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Swipe right on these shows for more dating drama

If ‘Indian Matchmaking’ has left you wanting more real-life romance, here is a selection of reality shows that have largely flown under the radar

‘Love On The Spectrum’ is about autistic individuals finding
‘Love On The Spectrum’ is about autistic individuals finding

Finding love is tough enough. How much tougher must it be if you have cameras following you around? Dating is naturally performative, so imagine doing it when you know your every move is being recorded and—let’s be realistic here—fitted into a narrative even as the recording is taking place. Reality shows have honed this narrative-creation into a fine art, and most of their appeal lies in this largely formulaic nature. Now, reality dating is making a big comeback on screens, largely thanks to Netflix’s current obsession with the genre (which even led to the unfortunate and universally panned What The Love! With Karan Johar). Here are some reality dating shows that break new ground while staying within the mould.

Love On The Spectrum

In the comments section of the YouTube video of this show’s trailer, viewer Chloe Fletcher writes: “I’m on the spectrum and have struggled in every way from relationships to jobs to understanding neurotypical people. The world needs more autism friendly shows. I love how this proves autistic people can feel love. I also love how this doesn’t stereotype autism…." Another viewer, K. Annie, writes: “I’m kinda over us autistic people being used as heartwarming stories for non-autistic people, so to see so many on the spectrum find hope and delight in this show is wonderful. These are our stories. They are meant for us first and foremost." It’s rare to find such testimony for dating reality shows, which are generally engineered to evoke schadenfreude rather than empathy, but this Australian show about the dating lives of individuals on the autism spectrum is truly feel-good, giving us a glimpse into their full lives and personalities.

Streaming on: Netflix

Dating Around

Before Netflix took the lead in creating the season’s most talked-about dating reality shows, it produced Dating Around, a low-key show that won’t show up on too many people’s recommendation lists, yet it’s not only watchable but sometimes so efficient in its storytelling that it almost feels scripted. Dating Around is set in real locations in American cities and is funny and honest, more Queer Eye than Beauty And The Geek—though not quite as wholesome as the former or quite as funny as the latter. In each episode, one single person goes on five blind dates with the aim of choosing the one person they would go on a second date with—yes, that’s it, just a second date, a subversion of the happily-ever-after myth most dating reality TV is built on. The best thing about the show, however, is the diversity: in terms of race, gender, sexual orientation and age. In contrast to most dating shows, which are severely heteronormative, many of the primary participants meet at least one person of the same sex, even if they themselves are not explicitly gay or non-binary. It truly is 21st century dating.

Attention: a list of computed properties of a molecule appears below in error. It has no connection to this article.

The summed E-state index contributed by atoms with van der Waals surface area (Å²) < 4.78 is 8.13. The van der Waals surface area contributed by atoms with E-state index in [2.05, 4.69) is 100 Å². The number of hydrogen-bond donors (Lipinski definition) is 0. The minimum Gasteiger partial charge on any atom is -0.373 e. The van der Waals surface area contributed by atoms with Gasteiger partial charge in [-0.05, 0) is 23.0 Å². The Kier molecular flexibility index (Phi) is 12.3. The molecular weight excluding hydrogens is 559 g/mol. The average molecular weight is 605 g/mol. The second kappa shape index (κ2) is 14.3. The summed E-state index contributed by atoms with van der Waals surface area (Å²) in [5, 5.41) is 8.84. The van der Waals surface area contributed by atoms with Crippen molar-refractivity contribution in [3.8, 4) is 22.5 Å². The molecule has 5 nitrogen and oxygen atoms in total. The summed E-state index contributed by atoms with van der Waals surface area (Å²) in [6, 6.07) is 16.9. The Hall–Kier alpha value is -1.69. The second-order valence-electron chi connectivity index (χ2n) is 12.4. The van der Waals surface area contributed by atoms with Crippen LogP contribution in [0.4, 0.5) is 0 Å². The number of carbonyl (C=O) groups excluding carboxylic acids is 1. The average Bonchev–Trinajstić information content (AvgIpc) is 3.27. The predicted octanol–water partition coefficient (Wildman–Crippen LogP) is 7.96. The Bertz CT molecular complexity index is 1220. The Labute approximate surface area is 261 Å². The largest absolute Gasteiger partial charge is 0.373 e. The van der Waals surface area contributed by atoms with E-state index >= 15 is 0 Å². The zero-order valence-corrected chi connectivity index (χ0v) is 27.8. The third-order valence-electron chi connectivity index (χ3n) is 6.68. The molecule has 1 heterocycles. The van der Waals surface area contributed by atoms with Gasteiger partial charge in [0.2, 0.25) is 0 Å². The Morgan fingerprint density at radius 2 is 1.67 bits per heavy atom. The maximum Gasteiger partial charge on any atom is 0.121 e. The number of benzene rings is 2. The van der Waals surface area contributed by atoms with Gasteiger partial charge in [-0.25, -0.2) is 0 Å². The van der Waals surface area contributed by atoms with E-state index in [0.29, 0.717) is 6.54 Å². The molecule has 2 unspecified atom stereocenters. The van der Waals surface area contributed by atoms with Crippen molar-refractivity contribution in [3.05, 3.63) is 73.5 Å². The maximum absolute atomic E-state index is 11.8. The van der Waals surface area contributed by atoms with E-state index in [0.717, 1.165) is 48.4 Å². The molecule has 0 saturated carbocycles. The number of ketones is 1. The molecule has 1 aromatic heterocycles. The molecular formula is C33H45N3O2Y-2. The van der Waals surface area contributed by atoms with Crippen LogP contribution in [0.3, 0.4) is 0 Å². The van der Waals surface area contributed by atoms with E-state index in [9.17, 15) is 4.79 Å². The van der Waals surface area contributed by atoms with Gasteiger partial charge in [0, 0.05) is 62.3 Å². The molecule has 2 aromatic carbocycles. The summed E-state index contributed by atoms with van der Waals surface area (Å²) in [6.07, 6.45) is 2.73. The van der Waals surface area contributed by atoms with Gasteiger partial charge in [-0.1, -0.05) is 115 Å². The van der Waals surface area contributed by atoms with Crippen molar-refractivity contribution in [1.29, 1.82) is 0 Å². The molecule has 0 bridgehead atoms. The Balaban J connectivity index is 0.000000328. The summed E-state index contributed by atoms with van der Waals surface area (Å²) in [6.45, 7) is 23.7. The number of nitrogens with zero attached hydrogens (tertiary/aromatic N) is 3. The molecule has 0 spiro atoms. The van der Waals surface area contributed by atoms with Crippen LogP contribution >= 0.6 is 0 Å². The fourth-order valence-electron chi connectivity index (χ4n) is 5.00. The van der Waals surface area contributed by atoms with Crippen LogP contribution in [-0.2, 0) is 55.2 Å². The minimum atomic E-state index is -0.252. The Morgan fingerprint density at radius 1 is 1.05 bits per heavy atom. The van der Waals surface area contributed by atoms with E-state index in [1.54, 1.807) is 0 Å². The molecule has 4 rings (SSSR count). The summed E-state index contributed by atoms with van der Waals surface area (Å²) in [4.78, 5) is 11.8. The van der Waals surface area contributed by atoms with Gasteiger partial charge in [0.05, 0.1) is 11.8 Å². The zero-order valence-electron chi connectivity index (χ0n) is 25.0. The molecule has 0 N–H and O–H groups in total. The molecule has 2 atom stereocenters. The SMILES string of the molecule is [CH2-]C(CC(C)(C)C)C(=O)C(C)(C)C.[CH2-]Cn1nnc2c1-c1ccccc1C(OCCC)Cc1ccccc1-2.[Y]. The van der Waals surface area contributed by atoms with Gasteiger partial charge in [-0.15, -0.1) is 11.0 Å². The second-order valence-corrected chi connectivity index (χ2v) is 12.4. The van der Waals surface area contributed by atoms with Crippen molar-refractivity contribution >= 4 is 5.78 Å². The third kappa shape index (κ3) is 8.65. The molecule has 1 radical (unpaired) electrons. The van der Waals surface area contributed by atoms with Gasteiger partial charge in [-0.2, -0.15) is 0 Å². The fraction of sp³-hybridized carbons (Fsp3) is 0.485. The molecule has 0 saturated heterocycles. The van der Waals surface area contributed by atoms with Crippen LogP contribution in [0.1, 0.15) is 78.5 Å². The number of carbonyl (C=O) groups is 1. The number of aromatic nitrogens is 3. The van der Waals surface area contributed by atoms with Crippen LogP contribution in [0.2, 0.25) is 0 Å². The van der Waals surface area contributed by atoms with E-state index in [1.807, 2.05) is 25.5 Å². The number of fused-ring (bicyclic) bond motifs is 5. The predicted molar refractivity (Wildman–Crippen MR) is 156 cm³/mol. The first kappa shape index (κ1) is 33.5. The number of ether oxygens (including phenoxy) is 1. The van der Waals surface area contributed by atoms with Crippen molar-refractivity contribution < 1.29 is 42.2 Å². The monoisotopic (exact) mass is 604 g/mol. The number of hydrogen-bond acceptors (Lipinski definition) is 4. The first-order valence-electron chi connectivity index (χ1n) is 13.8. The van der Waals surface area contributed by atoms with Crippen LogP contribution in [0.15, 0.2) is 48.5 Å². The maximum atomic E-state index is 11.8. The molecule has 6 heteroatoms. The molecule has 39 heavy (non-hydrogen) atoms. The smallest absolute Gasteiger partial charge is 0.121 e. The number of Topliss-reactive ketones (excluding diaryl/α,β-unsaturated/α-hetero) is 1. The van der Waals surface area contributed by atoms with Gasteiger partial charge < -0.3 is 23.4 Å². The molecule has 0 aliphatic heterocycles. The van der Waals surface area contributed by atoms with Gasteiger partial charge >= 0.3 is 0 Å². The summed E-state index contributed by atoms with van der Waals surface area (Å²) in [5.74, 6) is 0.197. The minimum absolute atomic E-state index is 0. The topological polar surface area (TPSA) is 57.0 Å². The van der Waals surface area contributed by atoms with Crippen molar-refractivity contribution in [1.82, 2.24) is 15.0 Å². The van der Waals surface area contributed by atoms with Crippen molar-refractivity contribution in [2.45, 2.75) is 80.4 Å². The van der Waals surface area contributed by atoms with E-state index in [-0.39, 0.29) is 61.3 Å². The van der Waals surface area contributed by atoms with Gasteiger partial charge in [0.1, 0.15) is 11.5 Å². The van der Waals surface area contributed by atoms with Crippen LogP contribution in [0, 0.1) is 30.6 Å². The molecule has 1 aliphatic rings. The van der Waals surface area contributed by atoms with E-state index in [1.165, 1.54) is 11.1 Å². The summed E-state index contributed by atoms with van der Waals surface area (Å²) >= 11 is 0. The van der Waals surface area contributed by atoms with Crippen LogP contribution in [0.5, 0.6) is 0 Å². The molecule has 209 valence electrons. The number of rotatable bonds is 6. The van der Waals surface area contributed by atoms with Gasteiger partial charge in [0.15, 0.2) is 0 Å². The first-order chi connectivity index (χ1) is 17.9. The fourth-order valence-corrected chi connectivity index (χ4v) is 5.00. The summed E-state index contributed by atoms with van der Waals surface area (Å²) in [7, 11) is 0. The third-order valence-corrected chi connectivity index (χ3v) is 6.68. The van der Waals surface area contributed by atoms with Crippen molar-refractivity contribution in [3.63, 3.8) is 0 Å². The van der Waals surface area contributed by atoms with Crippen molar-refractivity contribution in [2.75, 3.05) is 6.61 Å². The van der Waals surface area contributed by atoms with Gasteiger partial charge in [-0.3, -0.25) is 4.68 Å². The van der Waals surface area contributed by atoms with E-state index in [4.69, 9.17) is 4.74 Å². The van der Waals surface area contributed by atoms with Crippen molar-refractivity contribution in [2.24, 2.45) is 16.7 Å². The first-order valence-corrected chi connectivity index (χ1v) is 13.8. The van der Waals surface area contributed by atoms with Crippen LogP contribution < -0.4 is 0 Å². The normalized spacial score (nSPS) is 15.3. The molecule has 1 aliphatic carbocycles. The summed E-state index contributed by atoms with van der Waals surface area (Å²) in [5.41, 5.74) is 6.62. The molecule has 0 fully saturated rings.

Streaming on: Netflix

Terrace House

You wouldn’t know if you didn’t go looking but this Japanese show has acquired a bit of a cult following since it first premiered on Japanese television in 2012 (it subsequently became a Netflix original). If Seinfeld is the “show about nothing", Terrace House is a show where nothing much happens as the residents of the eponymous Terrace House, six strangers who meet on set and start living in the house, just go about their ordinary lives. There’s none of the manufactured hi-jinks of American reality shows and very little drama and confrontation; instead, the show is imbued with a sense of friendship and solidarity. All that, however, came crashing down earlier this year with the suicide of Hana Kimura, a pro-wrestler who had joined the cast of the show for its latest season, titled Tokyo 2019-2020. Kimura had faced a social media backlash when she joined and this intensified after she had an argument with a housemate. The show is currently on hiatus, and the creators have not announced if they will air the rest of the season. A pity, because this is one show that seemed to have passed the Turing test of self-awareness and would often invoke a sense of irony about the time-honoured manipulation of reality TV.

Streaming on: Netflix

Million Dollar Matchmaker

Watch out, Sima Taparia, the million-dollar matchmaker is here, and her judginess will beat yours any day. In order to include at least one true-blue cringe-watch reality show on this list, I watched a full episode of Million Dollar Matchmaker, with my jaw consistently hitting the floor. I chose the second-season episode featuring an Indian-origin woman, Devina Kaur, founder of a lifestyle brand and author of an embrace-your-sex-needs self-help book called Too Fat, Too Loud, Too Ambitious: A Sexy Brilliant Handbook, who came out of an unhappy marriage and hit the dating game with unabashed gusto. Within the first 5 minutes of their meeting, matchmaker Patti Stanger tells Kaur she has an illness, which she immediately diagnoses as “Sex ADD" (Attention Deficit Disorder). Here’s the twist: Kaur reacts with anger initially but is soon seen sniffling into a tissue and murmuring, “I want true love." Now isn’t that what we watch reality TV for?

Streaming on: Prime Video

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